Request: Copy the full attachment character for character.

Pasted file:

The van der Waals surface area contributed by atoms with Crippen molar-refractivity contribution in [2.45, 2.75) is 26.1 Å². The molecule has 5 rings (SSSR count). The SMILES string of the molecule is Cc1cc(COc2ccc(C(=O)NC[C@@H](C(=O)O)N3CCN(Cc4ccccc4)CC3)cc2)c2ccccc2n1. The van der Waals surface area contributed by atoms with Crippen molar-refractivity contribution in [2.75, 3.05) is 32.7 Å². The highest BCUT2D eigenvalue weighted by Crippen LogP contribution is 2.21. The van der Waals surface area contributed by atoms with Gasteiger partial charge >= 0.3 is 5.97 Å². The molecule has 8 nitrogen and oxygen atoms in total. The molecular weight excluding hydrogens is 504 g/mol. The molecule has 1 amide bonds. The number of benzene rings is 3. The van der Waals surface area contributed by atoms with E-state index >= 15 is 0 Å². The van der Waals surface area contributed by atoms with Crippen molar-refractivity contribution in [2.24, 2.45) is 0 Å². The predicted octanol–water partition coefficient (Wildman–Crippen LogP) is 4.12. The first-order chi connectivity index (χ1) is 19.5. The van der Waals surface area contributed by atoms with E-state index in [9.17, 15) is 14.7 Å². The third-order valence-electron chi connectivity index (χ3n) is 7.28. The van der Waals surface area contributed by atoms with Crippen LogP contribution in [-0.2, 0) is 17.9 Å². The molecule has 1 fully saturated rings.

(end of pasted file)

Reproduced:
The van der Waals surface area contributed by atoms with Crippen molar-refractivity contribution in [2.45, 2.75) is 26.1 Å². The molecule has 5 rings (SSSR count). The SMILES string of the molecule is Cc1cc(COc2ccc(C(=O)NC[C@@H](C(=O)O)N3CCN(Cc4ccccc4)CC3)cc2)c2ccccc2n1. The van der Waals surface area contributed by atoms with Crippen molar-refractivity contribution in [2.75, 3.05) is 32.7 Å². The highest BCUT2D eigenvalue weighted by Crippen LogP contribution is 2.21. The van der Waals surface area contributed by atoms with Gasteiger partial charge >= 0.3 is 5.97 Å². The molecule has 8 nitrogen and oxygen atoms in total. The molecular weight excluding hydrogens is 504 g/mol. The molecule has 1 amide bonds. The number of benzene rings is 3. The van der Waals surface area contributed by atoms with E-state index >= 15 is 0 Å². The van der Waals surface area contributed by atoms with Crippen molar-refractivity contribution in [2.24, 2.45) is 0 Å². The predicted octanol–water partition coefficient (Wildman–Crippen LogP) is 4.12. The first-order chi connectivity index (χ1) is 19.5. The van der Waals surface area contributed by atoms with E-state index in [9.17, 15) is 14.7 Å². The third-order valence-electron chi connectivity index (χ3n) is 7.28. The van der Waals surface area contributed by atoms with Crippen LogP contribution in [-0.2, 0) is 17.9 Å². The molecule has 1 fully saturated rings.